Mt. Nusatsum

Mt. Nusatsum

Thursday, November 11, 2010


Awhile back someone posted a comment reminiscing about the days they spent in Namu, BC as a child.  Namu was a seasonal fishing community located just south of the entrance to Burke Channel - on the eastern side of Fitz Hugh Sound in Namu Harbour.  Namu was established as a salmon cannery by Robert Draney (long time Central Coast and Bella Coola pioneer family) in 1893.  It's about 60 miles by water from Bella Coola.  It ran as a cannery until the early 1970's.  The beginning of it's downfall was the improving technology in icing and chilling salmon which made it much easier to ship salmon to either Prince Rupert or Vancouver for final processing.  The cannery was closed and from 1970 until the late 1980 or early 90's served as an ice supply location and transfer station for all sorts of fishing - salmon troll, gillnet and seine and groundfish such as halibut.  It also operated for many decades up till the 60's as a herring reduction plant - in the days when Pacific Herring were fished only for their oil and by product fish meal (now they are fished for their roe).  I was lucky for the first part of my career to spend many days in some of the biggest salmon fisheries on the Central Coast working in that area.  The lady who posted a comment only barely scratched the history and memories of thousands of people of this place in the 100 years of it's existence and it's pre-existence as a First Nation settlement.

In its day it was a huge hub of activity from  March to September when it was operated by BC Packers.  It had a completely stocked grocery store, extensive commercial fishing tackle and marine hardware, marine repair yard, machine shop, ice plant, liquor store, jail, administration offices, workers and managers houses, docks, float plane docks and so on.  My favourite place was the restaurant, after spending a number of days on a boat in the summertime, to go there and have a Namu hamburger and an ice cream cone, was pure heaven.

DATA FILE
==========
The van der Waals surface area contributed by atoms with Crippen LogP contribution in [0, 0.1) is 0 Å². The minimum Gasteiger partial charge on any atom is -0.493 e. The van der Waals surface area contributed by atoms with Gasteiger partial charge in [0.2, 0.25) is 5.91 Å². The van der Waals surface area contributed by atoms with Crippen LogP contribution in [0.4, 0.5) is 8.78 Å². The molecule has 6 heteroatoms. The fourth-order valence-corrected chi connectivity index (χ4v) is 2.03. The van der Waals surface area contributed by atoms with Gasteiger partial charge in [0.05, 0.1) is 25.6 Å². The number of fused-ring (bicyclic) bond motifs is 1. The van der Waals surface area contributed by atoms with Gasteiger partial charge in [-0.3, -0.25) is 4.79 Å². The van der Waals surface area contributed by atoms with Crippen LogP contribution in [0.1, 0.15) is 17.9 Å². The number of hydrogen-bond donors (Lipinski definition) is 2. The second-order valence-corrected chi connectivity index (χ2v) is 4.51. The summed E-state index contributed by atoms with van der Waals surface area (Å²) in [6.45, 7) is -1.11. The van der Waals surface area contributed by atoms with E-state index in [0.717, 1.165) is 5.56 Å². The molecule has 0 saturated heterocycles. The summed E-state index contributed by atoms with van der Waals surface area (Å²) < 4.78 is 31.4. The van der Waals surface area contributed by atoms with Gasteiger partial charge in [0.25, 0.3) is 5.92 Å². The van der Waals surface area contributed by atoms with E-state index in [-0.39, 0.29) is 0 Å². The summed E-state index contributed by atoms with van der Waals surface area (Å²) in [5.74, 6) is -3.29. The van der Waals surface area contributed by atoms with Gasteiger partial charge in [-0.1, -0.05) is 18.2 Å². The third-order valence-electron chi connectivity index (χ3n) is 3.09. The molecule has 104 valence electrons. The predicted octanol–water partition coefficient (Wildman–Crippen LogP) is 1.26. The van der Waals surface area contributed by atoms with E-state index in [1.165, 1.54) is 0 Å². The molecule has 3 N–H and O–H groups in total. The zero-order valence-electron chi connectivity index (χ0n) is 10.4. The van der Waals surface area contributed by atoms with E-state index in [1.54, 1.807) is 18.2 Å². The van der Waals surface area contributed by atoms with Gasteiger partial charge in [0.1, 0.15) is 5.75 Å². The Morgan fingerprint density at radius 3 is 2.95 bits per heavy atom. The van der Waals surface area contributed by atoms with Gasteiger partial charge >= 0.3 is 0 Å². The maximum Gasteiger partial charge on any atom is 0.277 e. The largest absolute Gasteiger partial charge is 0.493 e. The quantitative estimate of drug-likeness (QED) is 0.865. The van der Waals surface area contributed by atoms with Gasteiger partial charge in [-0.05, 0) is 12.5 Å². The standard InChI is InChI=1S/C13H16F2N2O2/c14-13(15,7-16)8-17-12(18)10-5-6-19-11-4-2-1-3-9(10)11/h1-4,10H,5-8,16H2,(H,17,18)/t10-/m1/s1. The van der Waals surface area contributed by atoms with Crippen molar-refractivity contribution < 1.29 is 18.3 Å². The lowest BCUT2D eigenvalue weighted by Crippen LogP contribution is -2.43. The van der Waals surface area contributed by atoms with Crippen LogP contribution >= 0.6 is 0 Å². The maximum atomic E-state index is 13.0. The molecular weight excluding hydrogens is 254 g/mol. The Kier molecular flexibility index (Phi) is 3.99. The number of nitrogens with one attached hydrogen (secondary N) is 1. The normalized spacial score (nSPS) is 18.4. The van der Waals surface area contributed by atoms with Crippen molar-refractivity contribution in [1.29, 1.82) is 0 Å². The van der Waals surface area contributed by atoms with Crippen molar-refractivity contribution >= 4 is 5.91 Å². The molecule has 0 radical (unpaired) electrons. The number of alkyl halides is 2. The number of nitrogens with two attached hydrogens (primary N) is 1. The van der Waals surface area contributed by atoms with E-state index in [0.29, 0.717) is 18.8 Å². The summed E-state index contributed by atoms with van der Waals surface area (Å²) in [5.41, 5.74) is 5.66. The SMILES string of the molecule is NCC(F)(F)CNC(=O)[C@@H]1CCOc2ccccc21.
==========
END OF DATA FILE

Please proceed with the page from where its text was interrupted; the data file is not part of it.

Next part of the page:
Namu is also important for something else - archaeologically it's widely recognized as the area with the oldest and longest continuous human habituation on the BC Coast, with an established record of  First Nations occupation going back to 11,000 years ago - right to the point when the ice was retreating and the land on the inner coast starting to rebound from the weight of the ice.  It's a natural and strategic spot, rich in seafood in the surrounding area and a key point in coastal movement whether before European contact or after.
Namu BC 1986 by Grizzly
My only regret is my kids never got to see it in its hey day and I have very few photos.  Pictures of the jail, post office, hardware store, ice plant, fuel dock and the many people that buzzed around seemed so mundane at the time, but now would be so interesting to have.  The memories I have of it and some the wild and crazy times with 250 seine boats and 100 gill netters parked in there after a fishery will always be with me. It was sold by BC Packers in 1991 and is now run by a private company, trying to maintain the place as a marine service centre. Here is a website with  a very nice photo essay of Namu in its years after its heydays. Grizzly


  1. I really enjoyed learning more about Namu,the mechanic I use in 100 Mile House spent some time living there years ago and knowing we go down to the Valley often he was telling me about time he spent there.Enjoyed seeing the pictures and reading the info .I look at reading your postings almost like a daily trip to the valley.I always look forward to seeing what you will post for a picture or what you will write about next.

  2. Thanks for posting this. My brother uploaded a bunch of images from the time we lived there 52 -60 and then some of when he worked there as a teenager in the summers. Our dad worked there as the town electrician from 51 till he died there in 60. My brother took a boat trip journey up there, a couple of years ago now, with some family and friends to look at it once more. He also posted some photos of this trip on the Namu facebook site. It was so sad to see its fate but then again, sometimes nature takes over and make right all the destruction we do. There are still some weirs at the mouth of the river. We contacted SFU as some of the info they had on Namu was no correct. They responded but oddly, they haven't corrected it yet.


  3. Does anyone out there know of the, Namu Kids Club, there are pictures that I would like to see of the Fredriksen family

    Dave Fredriksen

  4. Thank you for posting this! I am compiling a large report about Namu and any info I can get helps!